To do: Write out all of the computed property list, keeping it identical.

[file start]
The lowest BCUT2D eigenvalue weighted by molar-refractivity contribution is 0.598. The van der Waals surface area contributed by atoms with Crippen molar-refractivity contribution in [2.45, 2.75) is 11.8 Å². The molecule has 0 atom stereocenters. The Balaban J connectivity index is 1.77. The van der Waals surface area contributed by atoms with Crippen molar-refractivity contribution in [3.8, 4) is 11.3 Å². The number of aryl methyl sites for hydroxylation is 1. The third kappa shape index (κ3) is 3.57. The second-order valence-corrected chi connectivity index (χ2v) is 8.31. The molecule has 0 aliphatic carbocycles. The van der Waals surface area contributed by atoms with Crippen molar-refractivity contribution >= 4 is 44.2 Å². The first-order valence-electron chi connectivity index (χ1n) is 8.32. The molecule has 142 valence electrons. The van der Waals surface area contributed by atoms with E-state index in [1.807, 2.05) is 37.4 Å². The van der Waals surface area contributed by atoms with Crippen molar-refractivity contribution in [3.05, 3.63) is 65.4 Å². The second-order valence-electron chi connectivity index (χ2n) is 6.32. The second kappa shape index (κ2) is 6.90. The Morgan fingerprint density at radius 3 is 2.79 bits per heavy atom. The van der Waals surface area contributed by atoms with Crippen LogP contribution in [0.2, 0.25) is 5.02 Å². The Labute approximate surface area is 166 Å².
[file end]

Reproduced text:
The lowest BCUT2D eigenvalue weighted by molar-refractivity contribution is 0.598. The van der Waals surface area contributed by atoms with Crippen molar-refractivity contribution in [2.45, 2.75) is 11.8 Å². The molecule has 0 atom stereocenters. The Balaban J connectivity index is 1.77. The van der Waals surface area contributed by atoms with Crippen molar-refractivity contribution in [3.8, 4) is 11.3 Å². The number of aryl methyl sites for hydroxylation is 1. The third kappa shape index (κ3) is 3.57. The second-order valence-corrected chi connectivity index (χ2v) is 8.31. The molecule has 0 aliphatic carbocycles. The van der Waals surface area contributed by atoms with Crippen molar-refractivity contribution >= 4 is 44.2 Å². The first-order valence-electron chi connectivity index (χ1n) is 8.32. The molecule has 142 valence electrons. The van der Waals surface area contributed by atoms with E-state index in [1.807, 2.05) is 37.4 Å². The van der Waals surface area contributed by atoms with Crippen molar-refractivity contribution in [3.05, 3.63) is 65.4 Å². The second-order valence-electron chi connectivity index (χ2n) is 6.32. The second kappa shape index (κ2) is 6.90. The Morgan fingerprint density at radius 3 is 2.79 bits per heavy atom. The van der Waals surface area contributed by atoms with Crippen LogP contribution in [0.2, 0.25) is 5.02 Å². The Labute approximate surface area is 166 Å².